I was hoping to be able to report something new for the people who have only watched the anime, but I took a quick scan of Wikipedia’s episode synopses for the Princess Jellyfish anime, and it actually looks like my Volume 3 ends a little ahead of where the series ends. (I accidentally gave myself a tiny bit of a spoiler, but that’s not a big deal to me. I’m one of those odd folks who don’t really care if I’m spoiled for a thing.)
I have put in a request for volume 4 which the Ramsey County Library has listed as ‘in cataloguing’ and for volume 5 which is ‘on order.’ Even though I work at the library, I have no sense of how long it takes for something ‘in cataloguing’ to get processed and put on the shelves, alas.
On the other hand, a quick perusal of the fan sites makes it pretty clear that there likely isn’t going to be a second season of the anime. So, anything I have for you once I get the next volumes should be useful to my anime-only readers.
To that end, I did find an online source for the manga: http://mangakakalot.com/manga/kuragehime that appears to be up-to-date. The last chapter in the my volume 3 is #34, “Party Girl,” (which is listed on Mangakakalot as volume 6: chapter 34. I seem to have 2-in-1 volumes.) Looks like these scanlators seem to be uploading on a regular basis so I may hit that site up after I finish volume 4.
For both volumes the thee-way romance is mostly on hold (with a only few developments, which I’ll get to,) while the ladies of Amars try out a number of different fundraising ideas to save their home from demolition. The big break-through comes in the form of a flea market. Kuranosuke decides to dig through the commune for stuff to sell. Among the things he gathers up are a couple of the hand-sewn jellyfish dolls that Tsukimi made for herself. Turns out, these sell like hotcakes. All the ‘stylish’ find them deeply kaiwaii.
Between this and watching a badly-costumed college theatre production, Kuranosuke hatches a wild plan to launch a jellyfish-inspired dress label.
Meanwhile, elder brother gets caught up in a faked sex scandal with ‘land-shark’ lady. She got him drunk, poured him into bed half-naked, and then slipped in beside him to take selfies. She’s using this as leverage to get him to use his influence as the PM’s son to broker her land deal. This mostly works, except for Chieko’s mom, who actually owns the Amars. She’s been off in Korea being a fan-girl to Bae Yong-joon. But, the crisis comes when evil land-shark lady bribes Chieo’s mom with tickets to one of Bae Yon-joon’s events and it seems as if she might sell up after all.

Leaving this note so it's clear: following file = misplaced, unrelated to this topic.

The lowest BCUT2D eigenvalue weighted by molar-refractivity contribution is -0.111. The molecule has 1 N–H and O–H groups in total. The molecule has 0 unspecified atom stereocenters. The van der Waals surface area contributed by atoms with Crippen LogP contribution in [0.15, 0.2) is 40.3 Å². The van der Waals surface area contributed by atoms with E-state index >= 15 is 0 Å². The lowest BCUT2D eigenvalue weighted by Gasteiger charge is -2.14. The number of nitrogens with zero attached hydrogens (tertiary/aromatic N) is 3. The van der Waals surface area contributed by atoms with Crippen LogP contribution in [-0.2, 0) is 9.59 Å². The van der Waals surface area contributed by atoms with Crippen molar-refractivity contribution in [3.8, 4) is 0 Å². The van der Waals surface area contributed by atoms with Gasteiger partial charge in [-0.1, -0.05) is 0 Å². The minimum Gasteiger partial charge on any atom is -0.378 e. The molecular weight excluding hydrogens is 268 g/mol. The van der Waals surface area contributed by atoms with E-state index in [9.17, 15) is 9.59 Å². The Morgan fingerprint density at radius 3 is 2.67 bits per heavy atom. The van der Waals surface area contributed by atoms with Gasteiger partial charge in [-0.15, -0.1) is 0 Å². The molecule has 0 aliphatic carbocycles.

The romance developments are: elder brother finally twigs to the fact that Tsukimi’s nerd self and her made-up self are the same person (and that he likes her), the blackmailing real estate agent discovers she finds the elder brother’s spontaneous violence against her (he slaps her around when she fakes her suicide), and, probably most significantly, Kuranosuke does the big lean-in for a kiss with Tsukimi. He also calls Tsukimi out on her attraction to his elder brother, and that sends Tsukimi’s otaku self into a kind of tailspin because, I guess, nerds never get lovin’ where she’s from.
I continue to LOVE the slice-of-life moments in this and the ensemble cast. I’m less thrilled with the continued emphasis on the fact that for these nerdy women, performing femininity is more powerful in society than one’s authentic self. However, some of that is being mitigated by the fact that Kuranosuke begins to recognize the talents that the otaku commune posses both collectively and in community. There’s several lovely scenes highlighting Chieko’s own sewing talents as well as her connections in the community of doll-makers/collectors. Tsukimi, too, has found a bridge between the world of ‘stylish’ fashion and her fannish obsession with jellyfish, since all the dresses she ends up designing are based on various types of jellies.
So, yeah, still giving this a cautious thumbs up. I will be very interesting to see where this goes from here… and whether I will have the patience to wait for the manga tankōban to come out or if I’ll break and read the rest on-line.
I will say that these two volumes went down fast. Plus, I had a couple of those classic moments when I realized my family was trying to talk to me, but I couldn’t hear them because I was so deep into the story.